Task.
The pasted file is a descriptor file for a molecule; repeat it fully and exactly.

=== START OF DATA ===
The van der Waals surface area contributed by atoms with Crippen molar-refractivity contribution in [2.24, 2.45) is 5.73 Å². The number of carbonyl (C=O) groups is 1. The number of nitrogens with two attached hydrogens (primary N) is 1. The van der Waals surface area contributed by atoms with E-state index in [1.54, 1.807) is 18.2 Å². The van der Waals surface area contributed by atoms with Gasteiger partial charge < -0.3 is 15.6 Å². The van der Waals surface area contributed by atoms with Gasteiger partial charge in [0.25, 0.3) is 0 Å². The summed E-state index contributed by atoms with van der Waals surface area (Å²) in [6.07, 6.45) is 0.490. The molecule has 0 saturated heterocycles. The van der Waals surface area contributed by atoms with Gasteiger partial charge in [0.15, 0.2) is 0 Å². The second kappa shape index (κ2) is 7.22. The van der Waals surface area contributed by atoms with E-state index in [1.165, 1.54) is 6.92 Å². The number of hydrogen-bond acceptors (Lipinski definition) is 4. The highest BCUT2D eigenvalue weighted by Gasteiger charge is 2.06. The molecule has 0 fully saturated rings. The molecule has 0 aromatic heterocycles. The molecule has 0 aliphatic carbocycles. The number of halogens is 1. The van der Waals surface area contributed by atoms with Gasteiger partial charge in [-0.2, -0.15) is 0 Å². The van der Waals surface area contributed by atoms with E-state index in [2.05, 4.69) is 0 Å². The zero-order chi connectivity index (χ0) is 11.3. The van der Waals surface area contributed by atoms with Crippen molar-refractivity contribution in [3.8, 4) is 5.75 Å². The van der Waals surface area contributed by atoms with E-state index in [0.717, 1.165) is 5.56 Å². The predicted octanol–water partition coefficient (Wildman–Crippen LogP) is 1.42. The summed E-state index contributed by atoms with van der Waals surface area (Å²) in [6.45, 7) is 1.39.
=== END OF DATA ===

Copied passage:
The van der Waals surface area contributed by atoms with Crippen molar-refractivity contribution in [2.24, 2.45) is 5.73 Å². The number of carbonyl (C=O) groups is 1. The number of nitrogens with two attached hydrogens (primary N) is 1. The van der Waals surface area contributed by atoms with E-state index in [1.54, 1.807) is 18.2 Å². The van der Waals surface area contributed by atoms with Gasteiger partial charge < -0.3 is 15.6 Å². The van der Waals surface area contributed by atoms with Gasteiger partial charge in [0.25, 0.3) is 0 Å². The summed E-state index contributed by atoms with van der Waals surface area (Å²) in [6.07, 6.45) is 0.490. The molecule has 0 saturated heterocycles. The van der Waals surface area contributed by atoms with Gasteiger partial charge in [0.15, 0.2) is 0 Å². The second kappa shape index (κ2) is 7.22. The van der Waals surface area contributed by atoms with E-state index in [1.165, 1.54) is 6.92 Å². The number of hydrogen-bond acceptors (Lipinski definition) is 4. The highest BCUT2D eigenvalue weighted by Gasteiger charge is 2.06. The molecule has 0 fully saturated rings. The molecule has 0 aromatic heterocycles. The molecule has 0 aliphatic carbocycles. The number of halogens is 1. The van der Waals surface area contributed by atoms with Gasteiger partial charge in [-0.2, -0.15) is 0 Å². The van der Waals surface area contributed by atoms with E-state index in [2.05, 4.69) is 0 Å². The zero-order chi connectivity index (χ0) is 11.3. The van der Waals surface area contributed by atoms with Crippen molar-refractivity contribution in [3.8, 4) is 5.75 Å². The van der Waals surface area contributed by atoms with E-state index in [0.717, 1.165) is 5.56 Å². The predicted octanol–water partition coefficient (Wildman–Crippen LogP) is 1.42. The summed E-state index contributed by atoms with van der Waals surface area (Å²) in [6.45, 7) is 1.39.